For over six years now, I've been studying mathematics on my own in my spare time - working my way through books, exercises, and online courses. In this post I'll share what books and resources I've worked through and recommend and also tips for anyone who wants to go on a similar adventure.
Self-studying mathematics is hard - it's an emotional journey as much as an intellectual one and it's the kind of journey I imagine many people start but then drop off after a few months. So I also share (at the end) the practices and mindset that have for me allowed this hobby to continue through the inevitable ups and downs of life (raising two young boys, working at a startup, and moving states!)
And as usual the Hacker News comment section has a noteworthy reply thread:
gavinray: I know this is going to be the case for likely nobody, but I have browsed most of the self-study math threads that pop up here as a forever-on-my-todo-list thing and I have a remark to make: I have yet to find a guide that does not start with the assumption that you graduated highschool. That is a very reasonable assumption to make. We are in a community of technology and engineering, it would be a bit ridiculous to assume the people you are surrounded by did not have a fundamental base of mathematics. But the times I have tried to go through these teach-yourself materials, it went from zero to draw-the-rest-of-the-fucking-owl real quick.  I have been programming for 14 years, but stopped doing schoolwork around age 12, and never did any math beyond pre-algebra. Does anyone know of materials for adults that cover pre-algebra -> algebra -> geometry -> trigonometry -> linear algebra -> statistics -> calculus? At a reasonably quick pace that someone with a family + overtime startup hours could still benefit from?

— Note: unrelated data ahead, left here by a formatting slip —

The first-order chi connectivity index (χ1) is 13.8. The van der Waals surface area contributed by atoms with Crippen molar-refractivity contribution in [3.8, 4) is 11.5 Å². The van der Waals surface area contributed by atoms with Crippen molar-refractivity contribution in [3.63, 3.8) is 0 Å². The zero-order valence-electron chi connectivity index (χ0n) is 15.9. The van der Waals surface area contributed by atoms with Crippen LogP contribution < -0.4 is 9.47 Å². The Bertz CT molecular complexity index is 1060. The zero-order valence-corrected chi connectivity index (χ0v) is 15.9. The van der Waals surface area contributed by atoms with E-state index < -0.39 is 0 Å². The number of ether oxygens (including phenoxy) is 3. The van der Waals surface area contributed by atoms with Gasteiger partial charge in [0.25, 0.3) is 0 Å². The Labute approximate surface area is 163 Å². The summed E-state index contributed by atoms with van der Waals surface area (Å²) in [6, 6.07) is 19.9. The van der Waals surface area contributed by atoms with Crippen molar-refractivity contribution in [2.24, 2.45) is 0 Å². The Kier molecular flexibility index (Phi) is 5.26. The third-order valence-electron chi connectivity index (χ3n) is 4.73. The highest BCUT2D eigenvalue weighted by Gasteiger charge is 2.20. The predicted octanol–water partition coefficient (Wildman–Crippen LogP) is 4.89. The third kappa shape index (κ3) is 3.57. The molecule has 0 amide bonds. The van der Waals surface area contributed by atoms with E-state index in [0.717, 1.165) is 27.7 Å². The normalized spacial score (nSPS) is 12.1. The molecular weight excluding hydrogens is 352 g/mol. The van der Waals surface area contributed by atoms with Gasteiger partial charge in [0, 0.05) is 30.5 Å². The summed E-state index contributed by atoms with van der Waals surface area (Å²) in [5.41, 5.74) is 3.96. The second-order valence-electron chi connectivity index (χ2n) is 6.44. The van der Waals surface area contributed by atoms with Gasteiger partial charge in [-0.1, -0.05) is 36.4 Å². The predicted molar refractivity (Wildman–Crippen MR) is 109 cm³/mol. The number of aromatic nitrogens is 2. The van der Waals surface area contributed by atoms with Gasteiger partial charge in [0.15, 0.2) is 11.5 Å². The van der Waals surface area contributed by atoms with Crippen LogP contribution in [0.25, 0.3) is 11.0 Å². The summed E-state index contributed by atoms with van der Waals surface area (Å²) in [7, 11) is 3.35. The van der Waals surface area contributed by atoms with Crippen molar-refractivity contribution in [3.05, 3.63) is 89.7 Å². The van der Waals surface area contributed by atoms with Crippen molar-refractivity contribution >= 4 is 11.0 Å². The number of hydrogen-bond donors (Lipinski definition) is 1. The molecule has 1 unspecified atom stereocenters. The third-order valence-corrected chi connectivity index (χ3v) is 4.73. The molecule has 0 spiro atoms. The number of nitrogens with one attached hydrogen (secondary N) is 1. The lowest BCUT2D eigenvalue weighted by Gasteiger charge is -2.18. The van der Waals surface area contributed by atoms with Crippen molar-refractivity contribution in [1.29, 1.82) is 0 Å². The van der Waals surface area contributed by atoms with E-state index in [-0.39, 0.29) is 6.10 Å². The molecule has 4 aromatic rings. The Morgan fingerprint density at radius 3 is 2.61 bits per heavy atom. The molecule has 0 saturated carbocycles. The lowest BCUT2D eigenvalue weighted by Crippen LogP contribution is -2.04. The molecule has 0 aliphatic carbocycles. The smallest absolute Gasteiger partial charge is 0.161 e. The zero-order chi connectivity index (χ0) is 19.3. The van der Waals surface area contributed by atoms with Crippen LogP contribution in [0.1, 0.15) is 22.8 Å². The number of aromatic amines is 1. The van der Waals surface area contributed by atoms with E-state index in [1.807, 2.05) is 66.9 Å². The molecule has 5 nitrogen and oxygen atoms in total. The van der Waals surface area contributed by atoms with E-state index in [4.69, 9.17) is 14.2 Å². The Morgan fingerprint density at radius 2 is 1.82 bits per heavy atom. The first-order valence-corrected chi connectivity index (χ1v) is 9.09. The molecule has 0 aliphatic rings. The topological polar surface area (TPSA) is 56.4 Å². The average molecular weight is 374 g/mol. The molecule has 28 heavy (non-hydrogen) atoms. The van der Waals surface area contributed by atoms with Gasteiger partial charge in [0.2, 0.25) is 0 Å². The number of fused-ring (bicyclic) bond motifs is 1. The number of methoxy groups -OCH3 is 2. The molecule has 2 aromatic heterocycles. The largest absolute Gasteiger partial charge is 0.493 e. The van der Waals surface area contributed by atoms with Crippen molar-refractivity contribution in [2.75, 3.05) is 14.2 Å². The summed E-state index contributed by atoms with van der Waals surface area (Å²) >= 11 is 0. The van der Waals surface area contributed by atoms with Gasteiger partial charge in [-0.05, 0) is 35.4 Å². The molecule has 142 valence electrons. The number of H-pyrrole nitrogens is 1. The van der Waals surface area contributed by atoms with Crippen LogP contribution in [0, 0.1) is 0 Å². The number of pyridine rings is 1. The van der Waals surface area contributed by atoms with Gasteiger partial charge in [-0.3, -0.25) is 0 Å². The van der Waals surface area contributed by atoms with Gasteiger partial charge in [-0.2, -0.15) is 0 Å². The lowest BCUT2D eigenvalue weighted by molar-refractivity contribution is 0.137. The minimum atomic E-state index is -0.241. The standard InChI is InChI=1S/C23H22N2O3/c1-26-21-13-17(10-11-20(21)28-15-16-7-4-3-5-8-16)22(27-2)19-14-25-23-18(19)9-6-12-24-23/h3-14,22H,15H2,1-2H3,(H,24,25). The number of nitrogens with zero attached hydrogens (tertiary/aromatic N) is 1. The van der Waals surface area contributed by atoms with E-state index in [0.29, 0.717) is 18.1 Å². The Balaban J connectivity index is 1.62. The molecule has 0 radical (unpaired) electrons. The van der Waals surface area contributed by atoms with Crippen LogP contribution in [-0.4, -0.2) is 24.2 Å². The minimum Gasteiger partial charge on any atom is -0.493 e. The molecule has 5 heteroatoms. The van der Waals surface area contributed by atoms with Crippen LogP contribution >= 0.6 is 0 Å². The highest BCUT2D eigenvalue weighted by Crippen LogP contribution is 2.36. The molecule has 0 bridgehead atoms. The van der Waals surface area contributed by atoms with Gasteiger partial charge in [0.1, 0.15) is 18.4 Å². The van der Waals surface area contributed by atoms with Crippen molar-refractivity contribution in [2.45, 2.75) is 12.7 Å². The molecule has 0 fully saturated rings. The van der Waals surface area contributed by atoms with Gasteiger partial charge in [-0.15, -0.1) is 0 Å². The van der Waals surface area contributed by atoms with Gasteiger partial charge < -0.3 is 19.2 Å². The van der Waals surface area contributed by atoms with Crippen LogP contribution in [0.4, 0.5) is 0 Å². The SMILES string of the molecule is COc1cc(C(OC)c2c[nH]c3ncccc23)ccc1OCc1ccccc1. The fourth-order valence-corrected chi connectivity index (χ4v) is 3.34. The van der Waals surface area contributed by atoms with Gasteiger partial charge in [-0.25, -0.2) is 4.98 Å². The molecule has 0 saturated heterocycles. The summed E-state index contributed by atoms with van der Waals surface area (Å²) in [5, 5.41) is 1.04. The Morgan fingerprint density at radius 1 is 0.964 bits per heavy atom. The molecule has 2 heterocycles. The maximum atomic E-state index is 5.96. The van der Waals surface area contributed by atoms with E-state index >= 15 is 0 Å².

i.imgur.com/RadSf.jpg (Also, curse the Greeks for not using more idiomatic variables. ∑ would never pass code review, what an entirely unreadable identifier)